Train Time At Greenwood
It’s a cold evening in the Mississippi Delta town of Greenwood. It is early March, and the sun has already set some time ago as we pull up to the old Illinois Central Railroad station. In the parking lot, passengers are starting to arrive for Amtrak’s northbound City of New Orleans.
North of the depot, a headlight shines. Its source is a southbound freight that is setting out cars for the local switcher. The presence of that southbound says that it’s unlikely that Amtrak 58 will be on time this evening.
Across the mainline from the station sits an old warhorse. GP38 #9565 looks good for a locomotive now in its fifth decade of service. Now working for its fourth owner, the locomotive started service on the Gulf, Mobile & Ohio during a time of peace, love and moon shots.
Shortly, the southbound freight wraps up its work and heads out of town. The computer on the desk inside the crew’s portion of the depot shows 58 is lined up all the way to Sidon, the next siding south of Greenwood. This freight is going to have to boogie to clear the main at Sidon in time to avoid delaying the passenger train.
Once the freight train clears, quiet descends. An occasional car passes the north end of the station and crosses the tracks. A handful of passengers congregate in the waiting room. Occasionally one of them steps out into the cold to look for any sign of the train’s approach. As of yet, there is none with the exception of the signal that has now changed to green. The dispatcher has 58 lined up.
“Excuse me ma’am. Is the train on time?”
I must look official somehow, as I’m not in uniform on this night.
“No, not tonight. He shouldn’t be too late, though.”
The elderly gentleman thanks me and heads into the waiting room. Another man arrives, forsaking the waiting room to stand outside next to the building and take a shot from his soda bottle.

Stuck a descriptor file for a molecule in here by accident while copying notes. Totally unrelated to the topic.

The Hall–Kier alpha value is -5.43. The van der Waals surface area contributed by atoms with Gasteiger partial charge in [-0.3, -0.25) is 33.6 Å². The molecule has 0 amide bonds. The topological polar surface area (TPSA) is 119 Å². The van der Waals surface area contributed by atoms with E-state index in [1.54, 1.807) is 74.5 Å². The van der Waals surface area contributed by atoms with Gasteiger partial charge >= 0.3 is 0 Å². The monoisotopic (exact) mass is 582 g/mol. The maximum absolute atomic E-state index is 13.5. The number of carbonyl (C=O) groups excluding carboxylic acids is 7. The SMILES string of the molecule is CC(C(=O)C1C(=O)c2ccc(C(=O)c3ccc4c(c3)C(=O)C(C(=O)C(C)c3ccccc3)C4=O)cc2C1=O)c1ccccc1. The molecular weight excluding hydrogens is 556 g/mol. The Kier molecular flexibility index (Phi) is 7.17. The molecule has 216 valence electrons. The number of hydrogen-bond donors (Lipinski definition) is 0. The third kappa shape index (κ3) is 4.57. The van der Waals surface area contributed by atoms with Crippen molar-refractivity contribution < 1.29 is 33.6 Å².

Inside the depot in the crew office, the radio comes to life.
“You look good, Amtrak. Two markers on the rear.”
58 is coming by the siding at Sidon.
The train’s new conductors gather their grips and head outside. Passengers begin to leave the waiting room and head up the platform.
“The coaches will be up there by that light pole, folks.”
After a few minutes, the glow of the train’s headlight begins to shine off of the steel rails. The train itself is still out of sight due to the track’s curving to the south. Several passengers and family members seeing them off set their bags on the platform outside the waiting room. They’re in the right place; they’ll be in the sleeping car.
The train’s horn blows for the crossing south of the depot. In a few moments the train rounds the curve and slows to an easy stop along the platform.
As passengers get on and off the train, the conductors change. The original crew from New Orleans gets off and will head to the hotel on the west side of town while the new conductors will take the train on to Carbondale, Illinois. The engineer has been on the train since Jackson and will change with his Carbondale counterpart at Memphis. While the train sits and blocks one of the main streets through town, the crews exchange notes and go over their orders for the next leg of the trip.
After a few minutes, the passenger work is done with only the well wishers and the smokers trying for one last puff remain on the platform.
His conference with the conductor done, the engineer walks back to his engine.
Moments later the conductor calls him on the radio.
“Conductor to head end, Amtrak 58. Give me a boarding whistle, please.”
A long blast follows from the locomotive’s horn, and the stragglers throw away their cigarettes and climb aboard the train.
Two blasts from the horn and a rush of air as the brakes release and the train slowly starts back into motion. Doors slam as the attendants and conductors close their doors. The whine of the locomotive turns to a trademark General Electric bark as the engineer notches the throttle into Run 8. The horn sounds for one more crossing as the cars pass by, picking up speed as they go. Then the end passes, red snake eyes of the marker lights bringing up the rear. The crossing gates rise, and then the flashing red lights go out as the handful of cars waiting for the train’s passage thump across the track. There is the metallic clatter of wheels over the rails as the train pounds over a switch, then the marker lights disappear around the curve north of town. A moment later there is the distant sound of the locomotive’s horn, and then it’s gone.
Another day’s edition of the City of New Orleans is on its way to Memphis and points north.
Story and photographs
Copyright 2010 – Mary Rae McPherson